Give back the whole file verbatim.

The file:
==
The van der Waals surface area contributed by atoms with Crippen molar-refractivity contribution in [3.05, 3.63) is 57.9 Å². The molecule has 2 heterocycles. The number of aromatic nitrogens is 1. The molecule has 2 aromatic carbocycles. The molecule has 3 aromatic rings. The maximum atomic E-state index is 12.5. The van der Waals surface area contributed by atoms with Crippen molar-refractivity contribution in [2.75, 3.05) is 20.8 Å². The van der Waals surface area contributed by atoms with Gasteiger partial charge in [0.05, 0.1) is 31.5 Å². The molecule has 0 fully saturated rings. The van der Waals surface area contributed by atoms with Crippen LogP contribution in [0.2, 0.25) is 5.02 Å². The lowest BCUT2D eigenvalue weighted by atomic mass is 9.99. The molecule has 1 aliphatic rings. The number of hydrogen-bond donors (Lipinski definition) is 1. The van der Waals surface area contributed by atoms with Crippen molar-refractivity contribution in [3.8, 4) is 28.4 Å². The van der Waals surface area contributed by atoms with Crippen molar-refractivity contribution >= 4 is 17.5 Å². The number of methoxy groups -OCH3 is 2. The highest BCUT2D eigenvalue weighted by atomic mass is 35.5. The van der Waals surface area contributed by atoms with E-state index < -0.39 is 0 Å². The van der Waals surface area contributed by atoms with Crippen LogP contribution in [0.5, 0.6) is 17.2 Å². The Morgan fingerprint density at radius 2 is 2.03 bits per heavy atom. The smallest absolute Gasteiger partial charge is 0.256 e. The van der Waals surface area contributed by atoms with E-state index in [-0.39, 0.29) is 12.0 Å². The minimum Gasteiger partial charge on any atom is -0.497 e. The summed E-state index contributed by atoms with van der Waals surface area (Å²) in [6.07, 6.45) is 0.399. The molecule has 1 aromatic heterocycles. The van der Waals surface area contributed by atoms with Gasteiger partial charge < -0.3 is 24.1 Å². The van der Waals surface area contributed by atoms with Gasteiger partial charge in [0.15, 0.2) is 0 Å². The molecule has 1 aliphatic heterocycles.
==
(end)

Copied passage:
The van der Waals surface area contributed by atoms with Crippen molar-refractivity contribution in [3.05, 3.63) is 57.9 Å². The molecule has 2 heterocycles. The number of aromatic nitrogens is 1. The molecule has 2 aromatic carbocycles. The molecule has 3 aromatic rings. The maximum atomic E-state index is 12.5. The van der Waals surface area contributed by atoms with Crippen molar-refractivity contribution in [2.75, 3.05) is 20.8 Å². The van der Waals surface area contributed by atoms with Gasteiger partial charge in [0.05, 0.1) is 31.5 Å². The molecule has 0 fully saturated rings. The van der Waals surface area contributed by atoms with Crippen LogP contribution in [0.2, 0.25) is 5.02 Å². The lowest BCUT2D eigenvalue weighted by atomic mass is 9.99. The molecule has 1 aliphatic rings. The number of hydrogen-bond donors (Lipinski definition) is 1. The van der Waals surface area contributed by atoms with Crippen molar-refractivity contribution in [3.8, 4) is 28.4 Å². The van der Waals surface area contributed by atoms with Crippen molar-refractivity contribution >= 4 is 17.5 Å². The number of methoxy groups -OCH3 is 2. The highest BCUT2D eigenvalue weighted by atomic mass is 35.5. The van der Waals surface area contributed by atoms with E-state index < -0.39 is 0 Å². The van der Waals surface area contributed by atoms with Crippen LogP contribution in [0.5, 0.6) is 17.2 Å². The Morgan fingerprint density at radius 2 is 2.03 bits per heavy atom. The smallest absolute Gasteiger partial charge is 0.256 e. The van der Waals surface area contributed by atoms with E-state index in [-0.39, 0.29) is 12.0 Å². The minimum Gasteiger partial charge on any atom is -0.497 e. The summed E-state index contributed by atoms with van der Waals surface area (Å²) in [6.07, 6.45) is 0.399. The molecule has 1 aromatic heterocycles. The van der Waals surface area contributed by atoms with Gasteiger partial charge < -0.3 is 24.1 Å². The van der Waals surface area contributed by atoms with Gasteiger partial charge in [0.15, 0.2) is 0 Å². The molecule has 1 aliphatic heterocycles.